Sorry if the last post was again cryptic, but I'll share my viewpoint in a little more detail, and as always, I'm looking for objections before I go too far out with ill conceived ideas:
We've talked before about ideas of a hollow Sun and Earth, compared to the mainstream idea of a Sun or Earth which increase in density towards center. Also, I am arguing that the atom is a nearly exact replication of the solar system, just on another scale. (by the way, the arrangement of mass in Edo's model of the nucleus also does NOT give us a concentration of mass at the center of the nucleus)
So here is the question (on each scale): How could we know if solar system objects, like Sun and Earth, are hollow? Or, how could we know if atomic scale objects (in this article, it is the proton), are hollow? That is how could we tell if the mass of the sun (or a proton), were located at the center of the object, compared to the periphery? Comparing nearby orbits to farther out orbits, that is how.
Whether we are talking planetary orbits around the sun, or electron orbits around a proton, if we move out to a large radius, it does not matter where the mass is located. We can treat a planet as if it is attracted to the sun's center , or an electron as if it is attracted to a protons center. But, if we close in on either object, we see the problem.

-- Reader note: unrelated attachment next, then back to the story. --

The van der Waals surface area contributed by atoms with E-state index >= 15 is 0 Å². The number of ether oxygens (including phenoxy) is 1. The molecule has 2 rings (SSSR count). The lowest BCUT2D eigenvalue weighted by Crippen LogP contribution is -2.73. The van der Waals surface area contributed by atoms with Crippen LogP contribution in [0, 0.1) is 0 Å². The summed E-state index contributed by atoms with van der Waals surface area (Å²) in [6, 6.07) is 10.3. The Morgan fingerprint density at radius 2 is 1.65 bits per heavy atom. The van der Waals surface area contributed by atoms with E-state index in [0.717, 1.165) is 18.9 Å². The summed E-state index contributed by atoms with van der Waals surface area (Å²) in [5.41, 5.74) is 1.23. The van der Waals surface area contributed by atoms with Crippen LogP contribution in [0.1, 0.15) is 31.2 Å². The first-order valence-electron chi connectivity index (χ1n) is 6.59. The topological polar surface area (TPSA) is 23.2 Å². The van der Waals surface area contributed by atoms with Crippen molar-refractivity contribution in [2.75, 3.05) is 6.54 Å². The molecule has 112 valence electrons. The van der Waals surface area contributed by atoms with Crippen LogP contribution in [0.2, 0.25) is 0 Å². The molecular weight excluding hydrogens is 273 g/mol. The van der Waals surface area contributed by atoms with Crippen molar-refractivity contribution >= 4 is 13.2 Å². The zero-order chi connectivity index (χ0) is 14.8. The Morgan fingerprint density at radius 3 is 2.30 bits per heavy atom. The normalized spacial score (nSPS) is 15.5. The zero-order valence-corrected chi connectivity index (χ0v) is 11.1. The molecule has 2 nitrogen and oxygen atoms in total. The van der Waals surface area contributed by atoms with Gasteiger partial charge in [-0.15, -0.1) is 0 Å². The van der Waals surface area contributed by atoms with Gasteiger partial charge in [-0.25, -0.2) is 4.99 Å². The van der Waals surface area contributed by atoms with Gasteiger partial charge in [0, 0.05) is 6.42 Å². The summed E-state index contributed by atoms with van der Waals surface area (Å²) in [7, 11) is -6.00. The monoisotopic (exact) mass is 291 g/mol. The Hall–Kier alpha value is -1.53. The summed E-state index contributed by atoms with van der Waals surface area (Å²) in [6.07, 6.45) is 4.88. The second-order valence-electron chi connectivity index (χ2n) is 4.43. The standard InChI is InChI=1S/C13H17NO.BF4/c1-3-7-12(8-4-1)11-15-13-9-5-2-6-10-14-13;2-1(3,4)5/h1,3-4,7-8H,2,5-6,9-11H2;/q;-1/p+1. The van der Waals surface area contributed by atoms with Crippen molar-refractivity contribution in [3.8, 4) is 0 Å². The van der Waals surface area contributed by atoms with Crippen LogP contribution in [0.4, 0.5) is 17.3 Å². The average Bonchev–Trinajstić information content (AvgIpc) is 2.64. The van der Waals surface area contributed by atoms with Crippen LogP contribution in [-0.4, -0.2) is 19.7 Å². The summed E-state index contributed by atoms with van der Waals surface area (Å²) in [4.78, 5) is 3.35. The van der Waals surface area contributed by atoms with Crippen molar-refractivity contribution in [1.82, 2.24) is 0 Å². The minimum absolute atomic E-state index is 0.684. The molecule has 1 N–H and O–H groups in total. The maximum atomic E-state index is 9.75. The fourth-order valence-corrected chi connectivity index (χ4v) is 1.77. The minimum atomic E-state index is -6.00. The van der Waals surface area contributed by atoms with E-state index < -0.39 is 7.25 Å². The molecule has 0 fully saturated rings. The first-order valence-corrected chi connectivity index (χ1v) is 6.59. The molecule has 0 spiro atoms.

I would like you guys to draw this for yourselves, because it WILL explain the muon vs electron orbits.
And tell us the mass distribution in a proton. Or on the solar system scale, the mass distribution of the sun.
In even simpler terms (just so you can see what I'm saying), if mass or charge is concentrated at a point, the inverse square law works all the way from radius =infinity , to radius = 0. If the mass or charge is concentrated into a hollow shell of radius=1, the inverse square law works at infinity, but fails spectaculary at radius= 1. Inside r=1 there is no field/force.
This IS the source of the proton radius problem. The proton, just like the sun, IS (relatively) hollow. The nucleus too, is again relatively hollow, but Edo must already know this.
On Saturday, January 27, 2018, 6:15:46 PM MST, Jim Weninger <firstname.lastname@example.org